Congratulations on 25 years L&E Restaurant! Let’s hope to see many more, as this place has been a local fixture in the region.

Live Rural NL -

Christopher Mitchelmore, MHA
The Straits-White Bay North

A Billion+ Reasons to Visit the Town of Flower’s Cove

The Town of Flower’s Cove on the Great Northern Peninsula, is formerly known as French Island Harbour, as it too is steeped in French history and part of the French Shore. Flower’s Cove as it is known today, is the administrative hub of the Straits region with a regional hospital, regional K-12 school, regional community youth centre, community-based daycare centre, non-profit 33 bed personal care facility, retail co-operative, pharmacy, restaurant, B&B, gas station, retail outlets,  construction companies, RCMP detachment, banking & financial services, tax services, recreation opportunities, churches, Lion’s club, seniors, youth groups and other organizational clubs.

The Town of Flower’s Cove, working in consultation with the now defunct Nordic Regional Economic Development Board (due to Federal & Provincial budget cuts) had worked on helping Flower’s Cove grow its tourism assets by adding two informational pull-offs that promote the Town’s business community and tourism attractions, as well as a mural and good signage throughout the community. Many of which are depicted below in key chains that are available for sale at the L&E Restaurant:

Division No. 9, Subd. C-20130613-02044

Flower’s Cove was the home base of Rev’d Canon John Thomas Richards, who was an Anglican minister in the early 1900′s. He operated without a church, but by encourage the women of the community to establish a building fund by making and selling sealskin boots. St. Barnabas Church was built circa 1920 and is known locally as “Sealskin Boot” Church.

Flower’s Island Lighthouse, first lighthouse keeper was Peter Flower, shortly thereafter it was operated by the Lavallee family for decades until automation. The Straits Development Association has developed an interpretation and viewing area, as well as continues to pursue opportunities to develop the area into a working site to add to the Town’s tourism assets. Icebergs are often spotted in the harbour, so have your cameras ready!

Marjorie Burke’s Bridge has been restored and leads to 600 million to 1.2 billion year old thrombolites. These micro-organisms form a clotted bun-like structure that area  special find, only in a few places around the world. The calcium carbonate from the limestone rocks create an environment for these unique formations.

Thrombolites

The White Rocks Walking Trail is an easy stroll that gives nice views of limestone plains, forested and water areas at a pace for the walker of any age. There are certainly great photo opportunities and resting areas as well. A perfect place for a picnic.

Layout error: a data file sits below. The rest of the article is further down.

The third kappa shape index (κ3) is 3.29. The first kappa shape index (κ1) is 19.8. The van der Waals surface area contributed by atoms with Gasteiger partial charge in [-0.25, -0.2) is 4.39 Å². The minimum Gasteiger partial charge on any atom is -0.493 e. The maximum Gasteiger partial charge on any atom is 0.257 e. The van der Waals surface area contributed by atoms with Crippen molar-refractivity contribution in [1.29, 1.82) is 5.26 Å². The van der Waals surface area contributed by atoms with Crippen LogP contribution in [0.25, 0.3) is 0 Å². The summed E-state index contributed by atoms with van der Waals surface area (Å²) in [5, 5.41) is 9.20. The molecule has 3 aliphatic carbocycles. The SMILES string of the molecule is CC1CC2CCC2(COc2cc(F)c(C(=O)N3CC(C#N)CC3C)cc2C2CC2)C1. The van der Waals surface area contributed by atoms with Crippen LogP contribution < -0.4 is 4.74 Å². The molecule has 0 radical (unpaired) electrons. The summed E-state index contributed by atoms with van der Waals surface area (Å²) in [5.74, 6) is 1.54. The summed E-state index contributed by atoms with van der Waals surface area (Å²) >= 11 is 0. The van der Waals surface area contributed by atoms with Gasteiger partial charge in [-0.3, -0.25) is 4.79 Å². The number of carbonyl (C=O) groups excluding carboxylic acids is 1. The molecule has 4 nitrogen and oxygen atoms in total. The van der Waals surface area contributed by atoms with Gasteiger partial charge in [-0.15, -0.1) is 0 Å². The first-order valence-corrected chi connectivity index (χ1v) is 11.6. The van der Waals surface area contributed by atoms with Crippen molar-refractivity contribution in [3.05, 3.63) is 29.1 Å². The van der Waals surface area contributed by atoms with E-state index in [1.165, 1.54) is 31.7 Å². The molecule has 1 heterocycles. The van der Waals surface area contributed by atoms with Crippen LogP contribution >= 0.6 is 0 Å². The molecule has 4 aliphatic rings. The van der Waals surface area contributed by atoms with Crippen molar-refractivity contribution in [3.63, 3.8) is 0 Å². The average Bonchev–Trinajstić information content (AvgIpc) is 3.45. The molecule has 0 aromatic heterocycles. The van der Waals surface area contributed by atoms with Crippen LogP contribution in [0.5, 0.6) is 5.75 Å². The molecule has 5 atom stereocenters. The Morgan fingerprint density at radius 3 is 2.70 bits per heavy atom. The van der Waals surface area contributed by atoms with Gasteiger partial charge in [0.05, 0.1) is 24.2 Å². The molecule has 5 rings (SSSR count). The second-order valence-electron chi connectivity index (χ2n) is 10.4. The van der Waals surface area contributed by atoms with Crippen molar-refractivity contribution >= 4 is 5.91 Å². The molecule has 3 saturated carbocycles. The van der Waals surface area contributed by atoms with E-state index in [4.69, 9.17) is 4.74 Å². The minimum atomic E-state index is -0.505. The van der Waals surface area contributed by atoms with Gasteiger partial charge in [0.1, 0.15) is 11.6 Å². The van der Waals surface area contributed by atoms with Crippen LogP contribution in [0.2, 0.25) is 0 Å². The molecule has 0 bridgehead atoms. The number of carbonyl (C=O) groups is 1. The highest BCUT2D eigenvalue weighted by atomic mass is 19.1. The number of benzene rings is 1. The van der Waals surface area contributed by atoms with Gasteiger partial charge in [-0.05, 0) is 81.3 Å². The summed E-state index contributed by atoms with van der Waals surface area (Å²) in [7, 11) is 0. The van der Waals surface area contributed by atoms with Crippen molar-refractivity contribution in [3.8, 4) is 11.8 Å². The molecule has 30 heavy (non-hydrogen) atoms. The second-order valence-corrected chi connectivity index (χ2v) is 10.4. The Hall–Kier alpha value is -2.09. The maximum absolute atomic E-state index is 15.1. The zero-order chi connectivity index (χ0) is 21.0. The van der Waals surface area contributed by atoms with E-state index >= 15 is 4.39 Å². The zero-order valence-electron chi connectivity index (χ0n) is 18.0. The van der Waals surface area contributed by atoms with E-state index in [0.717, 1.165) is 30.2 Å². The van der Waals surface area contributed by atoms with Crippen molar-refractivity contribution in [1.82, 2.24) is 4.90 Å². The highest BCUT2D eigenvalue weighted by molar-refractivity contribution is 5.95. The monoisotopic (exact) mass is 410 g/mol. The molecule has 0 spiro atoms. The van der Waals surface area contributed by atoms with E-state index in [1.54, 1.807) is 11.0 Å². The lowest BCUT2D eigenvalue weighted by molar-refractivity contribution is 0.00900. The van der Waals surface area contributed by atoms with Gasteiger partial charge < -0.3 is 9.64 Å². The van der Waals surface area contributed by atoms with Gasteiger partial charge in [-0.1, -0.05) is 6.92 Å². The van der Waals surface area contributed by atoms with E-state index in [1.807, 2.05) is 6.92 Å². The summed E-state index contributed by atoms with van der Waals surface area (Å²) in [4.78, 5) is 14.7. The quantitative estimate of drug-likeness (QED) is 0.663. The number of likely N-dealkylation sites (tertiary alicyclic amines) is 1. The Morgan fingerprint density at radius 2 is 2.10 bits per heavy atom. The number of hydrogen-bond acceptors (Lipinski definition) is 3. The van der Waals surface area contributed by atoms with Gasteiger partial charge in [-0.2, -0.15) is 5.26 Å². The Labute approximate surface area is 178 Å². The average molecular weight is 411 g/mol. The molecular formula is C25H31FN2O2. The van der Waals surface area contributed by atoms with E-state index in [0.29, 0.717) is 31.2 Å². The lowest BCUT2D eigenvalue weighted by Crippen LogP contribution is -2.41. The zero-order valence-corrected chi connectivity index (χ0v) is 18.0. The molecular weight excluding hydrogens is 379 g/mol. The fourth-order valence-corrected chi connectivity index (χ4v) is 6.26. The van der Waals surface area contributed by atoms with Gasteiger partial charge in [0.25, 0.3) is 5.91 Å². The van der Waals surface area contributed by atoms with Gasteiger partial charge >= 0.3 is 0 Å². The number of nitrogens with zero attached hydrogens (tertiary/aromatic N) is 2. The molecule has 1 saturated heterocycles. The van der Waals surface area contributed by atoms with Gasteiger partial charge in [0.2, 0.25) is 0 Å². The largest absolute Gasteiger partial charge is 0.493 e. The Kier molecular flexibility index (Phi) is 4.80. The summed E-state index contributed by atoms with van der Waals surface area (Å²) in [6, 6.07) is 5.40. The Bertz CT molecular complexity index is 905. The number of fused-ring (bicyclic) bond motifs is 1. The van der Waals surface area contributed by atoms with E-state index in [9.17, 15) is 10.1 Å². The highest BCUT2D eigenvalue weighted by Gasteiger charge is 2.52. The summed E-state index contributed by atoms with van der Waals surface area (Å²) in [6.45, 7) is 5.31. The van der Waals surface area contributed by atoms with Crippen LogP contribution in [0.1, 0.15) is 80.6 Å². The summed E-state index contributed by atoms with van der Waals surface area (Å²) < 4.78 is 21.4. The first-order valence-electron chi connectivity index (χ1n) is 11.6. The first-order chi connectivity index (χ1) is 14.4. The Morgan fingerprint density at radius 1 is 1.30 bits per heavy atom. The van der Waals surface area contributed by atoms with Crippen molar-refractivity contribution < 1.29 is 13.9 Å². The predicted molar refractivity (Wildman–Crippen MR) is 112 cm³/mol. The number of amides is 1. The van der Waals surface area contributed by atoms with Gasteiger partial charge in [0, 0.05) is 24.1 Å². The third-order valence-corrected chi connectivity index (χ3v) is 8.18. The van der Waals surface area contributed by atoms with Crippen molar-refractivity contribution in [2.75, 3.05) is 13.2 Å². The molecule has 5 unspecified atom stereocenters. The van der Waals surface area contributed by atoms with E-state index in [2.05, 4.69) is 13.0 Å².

Flower’s Cove may be a tiny town, but there is plenty to see, do and experience! A billion+ reasons to visit on a trek up the Great Northern Peninsula.

Live Rural NL -

Christopher Mitchelmore, MHA
The Straits-White Bay North

 

Support the Breath of Fresh Air With LTBK Playground Project on GNP

A Breath of Fresh Air With Let Them Be Kids Playground Project
Dedicated to Fallen Soldier Corporal Chad O’Quinn
Build Day & Dedication Ceremony: June 22nd, 2013

THE BIG NEWS…On January 18th, 2013, Cook’s Harbour, Boat Harbour and Wild Bight were granted a National Let Them Be Kids Helping Hands Award!!! A Public announcement followed on February 15, 2013.  You can imagine the excitement of the kids and anticipation at our Announcement Eventhttp://www.youtube.com/watch?v=LWTClIgwIOM.

The award provides a 50/50 matching grant towards the purchase of playground equipment, as well as support, training and resources to help make our community’s project successful. Every 50¢ we raise will result in $1 in buying power!

Think about it, for years now, the children of James Cook Memorial have dreamed of a playground filled with fun! We are located 53kms from the nearest playground or any recreational facility.  The children and youth of our three communities face numerous barriers that limit their access to and participation in recreation, sport, and physical activity.

Children who grow up with a safe accessible playground gather with friends and come up with creative games. They run around, building relationships. They pretend they can do and be anything. They are astronauts, pilots, teachers, superheroes, gymnasts, world famous ballerinas, police men or firefighters. They believe in the beauty of their dreams! Playgrounds are magical in that way, they transform your thinking.